Forgot your password?
Bug Microsoft Windows

Steve Ballmer Authored the Windows 3.1 Ctrl-Alt-Del Screen 169

Posted by timothy
from the and-he-approved-this-message dept.
Nerval's Lobster writes According to Microsoft developer Raymond Chen, Steve Ballmer didn't like the original text that accompanied the Ctrl-Alt-Del screen in Windows 3.1, so he wrote up a new version. If you used Windows at any point in the past two decades, you can thank him for that infuriatingly passive 'This Windows application has stopped responding to the system' message, accompanied by the offer to hit Ctrl+Alt+Delete again to restart the PC (and lose all your unsaved data). Update: 09/09 15:30 GMT by S : Changed headline and summary to reflect that Ballmer authored the Ctrl-Alt-Del screen, not the BSoD, as originally stated.
This discussion has been archived. No new comments can be posted.

Steve Ballmer Authored the Windows 3.1 Ctrl-Alt-Del Screen

Comments Filter:
  • Re:Amiga (Score:5, Interesting)

    by gargleblast (683147) on Thursday September 04, 2014 @08:12PM (#47831189)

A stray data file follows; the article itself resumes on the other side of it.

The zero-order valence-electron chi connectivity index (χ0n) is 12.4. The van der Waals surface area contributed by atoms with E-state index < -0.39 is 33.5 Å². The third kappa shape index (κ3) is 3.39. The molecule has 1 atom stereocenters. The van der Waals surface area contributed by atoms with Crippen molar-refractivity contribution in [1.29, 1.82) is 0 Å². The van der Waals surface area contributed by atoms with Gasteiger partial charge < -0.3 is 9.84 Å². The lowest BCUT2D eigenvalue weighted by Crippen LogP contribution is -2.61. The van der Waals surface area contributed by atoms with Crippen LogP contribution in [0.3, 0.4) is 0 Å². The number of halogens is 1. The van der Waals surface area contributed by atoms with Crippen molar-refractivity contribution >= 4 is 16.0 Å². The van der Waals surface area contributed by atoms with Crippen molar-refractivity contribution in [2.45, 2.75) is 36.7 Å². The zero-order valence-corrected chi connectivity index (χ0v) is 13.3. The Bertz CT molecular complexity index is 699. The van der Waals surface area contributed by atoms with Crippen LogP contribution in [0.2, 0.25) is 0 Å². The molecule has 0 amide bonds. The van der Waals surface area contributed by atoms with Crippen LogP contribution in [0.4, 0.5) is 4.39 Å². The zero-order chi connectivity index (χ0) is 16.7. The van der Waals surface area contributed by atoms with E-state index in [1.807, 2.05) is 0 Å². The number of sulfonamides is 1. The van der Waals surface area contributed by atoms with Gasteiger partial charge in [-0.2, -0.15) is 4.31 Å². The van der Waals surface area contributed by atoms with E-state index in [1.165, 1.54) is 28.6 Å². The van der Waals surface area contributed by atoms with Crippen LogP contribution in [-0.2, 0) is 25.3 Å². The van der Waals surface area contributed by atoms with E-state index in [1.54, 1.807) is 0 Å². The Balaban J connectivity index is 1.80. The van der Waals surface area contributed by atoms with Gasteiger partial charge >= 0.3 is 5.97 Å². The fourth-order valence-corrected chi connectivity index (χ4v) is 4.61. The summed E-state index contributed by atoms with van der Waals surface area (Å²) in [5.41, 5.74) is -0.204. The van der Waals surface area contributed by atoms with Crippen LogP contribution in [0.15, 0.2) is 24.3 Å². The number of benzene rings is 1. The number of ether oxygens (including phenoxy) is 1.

If a system can display an error message, it is not messed up enough.

    Yeah. A really good Amiga crash would randomly poke the graphics and sound chips and the machine would look and sound as if it were about to explode.

  • Guru Meditation (Score:2, Interesting)

    by Anonymous Coward on Thursday September 04, 2014 @08:54PM (#47831433)

    The term "Guru Meditation Error" originated as an in-house joke in Amiga's early days. The company had a product called the Joyboard, a game controller much like a joystick but operated by one's feet, similar to the modern-day Wii Balance Board. Early in the development of the Amiga computer operating system, the company's developers became so frustrated with the system's frequent crashes that, as a relaxation technique, a game developed where a person would sit cross-legged on the joyboard, resembling an Indian guru.[3] The player tried to remain extremely still; the winner of the game stayed still the longest. If the player moved too much, a "guru meditation" error occurred.[4] The final unlockable balance activity in Wii Fit represents a similar game. The same game is unlocked from the start in Wii Fit Plus.

    - from Wikipedia -

A memorandum is written not to inform the reader, but to protect the writer. -- Dean Acheson